Byberry Hall receives state historical marker

A state his­tor­ic­al mark­er was un­veiled on Sat­urday to hon­or By­berry Hall, which was built by Robert Pur­vis. Mem­bers of the Pur­vis fam­ily gath­er by the plaque dur­ing Sat­urday’s ded­ic­a­tion. JACK MC­CARTHY / FOR THE TIMES

A state his­tor­ic­al mark­er was un­veiled on Sat­urday morn­ing to hon­or By­berry Hall, situ­ated on the grounds of By­berry Friends Meet­ing at By­berry and Thornton roads, which was built in 1846-1847 by noted ab­ol­i­tion­ist Robert Pur­vis and oth­ers to serve as a com­munity meet­ing place and safe ven­ue for anti-slavery act­iv­ists to gath­er.

Many of the na­tion’s lead­ing ab­ol­i­tion­ists spoke in By­berry Hall, and By­berry be­came a cen­ter for anti-slavery activ­it­ies in the mid-19th cen­tury.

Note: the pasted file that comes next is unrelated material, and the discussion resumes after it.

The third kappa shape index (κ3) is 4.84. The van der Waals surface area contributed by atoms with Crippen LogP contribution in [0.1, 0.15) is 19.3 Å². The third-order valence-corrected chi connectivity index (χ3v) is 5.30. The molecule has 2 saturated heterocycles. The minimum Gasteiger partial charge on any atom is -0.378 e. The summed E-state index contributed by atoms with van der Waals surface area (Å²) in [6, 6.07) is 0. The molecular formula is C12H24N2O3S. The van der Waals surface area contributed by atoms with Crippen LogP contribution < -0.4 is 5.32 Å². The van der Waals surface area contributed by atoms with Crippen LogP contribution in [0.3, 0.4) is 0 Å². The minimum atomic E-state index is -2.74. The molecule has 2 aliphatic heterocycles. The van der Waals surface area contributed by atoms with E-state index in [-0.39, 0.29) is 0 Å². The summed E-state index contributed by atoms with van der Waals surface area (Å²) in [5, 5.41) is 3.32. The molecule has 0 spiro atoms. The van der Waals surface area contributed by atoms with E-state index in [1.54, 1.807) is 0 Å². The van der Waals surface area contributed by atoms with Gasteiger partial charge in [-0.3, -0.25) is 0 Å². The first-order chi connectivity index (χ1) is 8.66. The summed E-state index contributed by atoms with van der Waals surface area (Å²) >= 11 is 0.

Pur­vis (1810-1898) was some­times re­ferred to as the “Pres­id­ent” of the Un­der­ground Rail­road.

Born in 1810 in Char­le­ston, S.C., he moved with his fam­ily to Phil­adelphia in 1819. In 1843, he moved to By­berry Town­ship, then a largely rur­al com­munity. He used his home in By­berry as a sta­tion on the Un­der­ground Rail­road and by his own es­tim­ate helped more than 9,000 slaves es­cape to the North. 

By­berry Hall is now part of the By­berry Monthly Meet­ing prop­erty and ad­min­istered by the trust­ees of the By­berry Monthly Meet­ing of Friends. ••

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